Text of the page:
The boom in technology and mobile devices has led to an explosion of medical apps. Today there are hundreds of health-related apps available for download on androids, iphones, and other digital devices. Some apps strictly offer medical information but others offer consumers tips on diet, nutrition, best exercises for weight loss, healthy eating, the nearest emergency room, and what types of doctors are available in their facility. There are over 30 apps for diabetes alone and the same applies to other common chronic disorders like high blood pressure, obesity, cancer, arthritis and so on. Today, even cosmetic surgeons offer advanced anti-aging treatments that enable you to rejuvenate your skin.
Unfortunately, the world of health apps is completely unregulated. Most of these apps have fallen in between the cracks of the federal government and the regulatory agencies. Each agency either claims no responsibility or transfers that responsibility onto others. Even HIPAA has not put out guidelines on what health information can be transmitted and collected via androids and mobile phones.
The recent 21st century Cures Act that was passed clearly states that the US Food and Drug Administration is not responsible for any oversight of health apps geared towards consumers. This complete lack of responsibility or accountability has led the American Heart Association, the American Medical Association, DHX Group and Healthcare Information and Management Systems Society to form an agency called Xcertia.
To fill in the gap of accountability, assurance of safety and quality of mobile health apps, these four organizations have stated that through Xcertia, they will ensure that any new health apps that are released in future will contain appropriate health information. Xcertia is a not-for-profit organization which will also play a role in the development, marketing and implementation of future digital healthy technology. The eventual goal of Xcertia is to promote best practices for all mobile health apps in the region.
Xcertia has opened up its membership to all healthcare providers, consumers, developers, academia, third party payers, insurance companies and IT professionals who have an interest in the development of guidelines for mobile health apps. Board members to Xcertia will ensure that its mission and vision are consistent with evidence-based medicine.
The board of directors for Xcertia have already stated that this will be a collaborative effort between many professionals to ensure that future health apps promote safe and effective content. As well as maintain the reputation of the healthcare providers that are involved in developing and promoting those apps. The goal of Xcertia is to not only educate patients and deliver quality health information but also to enhance learning among healthcare providers and industry experts. Thus, allowing them to improve delivery of patient care by having access to readily available health information.
Dr Eric Peterson, chairperson of the American Heart Association’s Center for Health Technology and Innovation stated, “Today’s announcement, and the founding of Xcertia with our co-founders, represents a significant first step to bringing meaningful clarity and focus to evaluation within the mHealth space.” He further went on to add, “The AHA is an evidence based organization, so we can add an emphasis on evaluation that is critical for the mHealth space to realize its full potential and, truly, deliver better outcomes for patients.”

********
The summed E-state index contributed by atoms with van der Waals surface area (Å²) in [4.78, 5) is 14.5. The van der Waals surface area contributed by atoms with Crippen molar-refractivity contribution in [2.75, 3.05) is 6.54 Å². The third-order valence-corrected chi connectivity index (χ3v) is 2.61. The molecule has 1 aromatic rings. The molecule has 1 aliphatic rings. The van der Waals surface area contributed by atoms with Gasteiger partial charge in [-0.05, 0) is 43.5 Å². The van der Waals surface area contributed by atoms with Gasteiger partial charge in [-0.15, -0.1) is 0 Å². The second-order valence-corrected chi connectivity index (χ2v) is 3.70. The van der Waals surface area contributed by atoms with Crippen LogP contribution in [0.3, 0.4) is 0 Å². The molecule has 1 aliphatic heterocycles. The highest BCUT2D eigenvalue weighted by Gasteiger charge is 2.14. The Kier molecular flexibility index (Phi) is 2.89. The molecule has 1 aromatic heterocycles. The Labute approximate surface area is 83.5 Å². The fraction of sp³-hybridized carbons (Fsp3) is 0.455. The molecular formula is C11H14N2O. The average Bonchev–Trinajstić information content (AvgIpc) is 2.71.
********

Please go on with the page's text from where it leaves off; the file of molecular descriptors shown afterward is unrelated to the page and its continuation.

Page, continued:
Xcertia will develop a framework of principles that will impact the mobile health app industry. Xcertia will continually assess mHealth knowledge for clinical content, privacy, usability, interoperability, security, and evidence of effectiveness to ensure that it advocates the best clinical practices for the industry.
It is hoped that Xcertia will provide guidelines to all healthcare workers and the industry and will make available all resources on hand to make appropriate apps for consumers. So far, Xcertia has stated that it will not engage in certifying mHealth apps, but it will continue to encourage others to develop apps as long as they follow universal principles and established guidelines.
In practice, anyone wishing to develop a health apps will now have to contact Xcertia to determine if they have any resources, advice and what rules need to be followed. It is not stated what will happen to healthcare workers who make their own health apps without first going through Xcertia. The world of mobile apps is huge and impossible to police. Since Xcertia will not certify mobile apps, ultimately any information transmitted in health apps will still be the responsibility of the provider.
Board members at Xcertia have already defined their mission and they hope to make available more information on possible workgroups by Feb 2017.
Anyone wishing to join the collaborative efforts of Xcertia can visit their website at www.xcertia.org and get more details about the organization.